C++: State is a runtime object. I implemented it using an array of two integers and, for good measure, I added a constructor and an accessor.

```struct Args
{
Args(int i, int j) {
_a[0] = i;
_a[1] = j;
}
int operator[](int n) { return _a[n]; }
int _a[2];
};```

## Action

Here’s the tricky part: How to represent an action? Remember, an action takes state, which is now represented by `Args`, and returns a value of some type. Because `Args` are only available at runtime, an action must be a runtime function or, even better, a function object.

How does that fit in our compile-time/runtime picture? We want our C++ monadic functions to be “executed” at compile time, but they should produce actions that are executed at runtime. All we can do at compile time is to operate on types, and this is exactly what we’ll do. We will create a new type that is a function object. A function object is a `struct` that implements an overloading of a function-call operator.

There’s another way of looking at it by extending the notion of a metafunction. In one of my previous posts I described metafunctions that “return” values, types, or even other metafunctions. Here we have a metafunction that returns a (runtime) function. This view fits better the Haskell monadic picture where a monadic function returns an action.

## Type Constructor

Unfortunately, not everything can be expressed as neatly in C++ as it is in Haskell. In particular our type constructor:

`newtype Prog t = PR (Args -> t)`

doesn’t have a direct C++ counterpart. It should be a template that, for any type `T`, defines an action returning that type. In this construction, an action is represented by a C++ function object, so we would like something like this:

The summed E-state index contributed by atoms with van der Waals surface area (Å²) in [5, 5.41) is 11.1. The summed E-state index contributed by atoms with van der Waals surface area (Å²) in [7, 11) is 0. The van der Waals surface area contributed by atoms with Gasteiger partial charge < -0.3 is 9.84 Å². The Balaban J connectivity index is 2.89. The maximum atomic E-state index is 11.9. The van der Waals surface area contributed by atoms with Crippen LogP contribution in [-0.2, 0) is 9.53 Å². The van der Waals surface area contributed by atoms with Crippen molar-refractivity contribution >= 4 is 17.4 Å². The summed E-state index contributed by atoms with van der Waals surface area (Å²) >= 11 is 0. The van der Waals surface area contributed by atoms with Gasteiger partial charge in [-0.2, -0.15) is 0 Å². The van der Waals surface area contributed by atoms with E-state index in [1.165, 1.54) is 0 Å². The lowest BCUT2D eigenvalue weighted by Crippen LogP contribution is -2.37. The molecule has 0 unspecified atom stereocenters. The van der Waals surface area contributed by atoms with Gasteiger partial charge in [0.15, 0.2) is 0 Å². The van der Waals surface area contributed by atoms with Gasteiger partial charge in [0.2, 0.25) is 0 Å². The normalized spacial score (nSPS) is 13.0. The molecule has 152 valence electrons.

```template<class T> struct PR {
T operator()(Args args);
};```

which, for many reasons, is useless. What we really need is for `PR` to be a “concept” that specifies a type with an associated method, `operator()`, of a particular signature. Since concepts are not part of C++11, we’ll have to rely on programming discipline and hope that, if we make a mistake, the compiler error messages will not be totally horrible.

## Monadic Metafunction

Let’s start by translating the Haskell monadic function `getArg`:

```getArg :: Int -> Prog Int
getArg n = PR (λ args -> args !! n)```

Here it is in C++:

```template<int n>
struct GetArg { // instance of the concept PR
int operator()(Args args) {
return args[n];
}
};```

It is a metafunction that takes a compile-time argument `n` and “returns” an action. Translation: it defines a struct with an overloaded `operator()` that takes `Args` and returns an `int`. Again, ideally this metafunction should be a struct that is constrained by the concept `PR`.

## Bind

Let’s look again at the Haskell’s implementation of monadic `bind`:

```bind (PR prog) cont =
PR (λ args ->
let v = prog args
(PR prog') = cont v
in
prog' args)```

It takes two arguments: an action and a continuation. We know what an action is in our C++ construction: it’s a function object with a particular signature. We’ll parameterize our C++ `Bind` with the type, `P1`, of that object. The continuation is supposed to take whatever that action returns and return a new action. The type of that new action, `P2`, will be the second template parameter of `Bind`.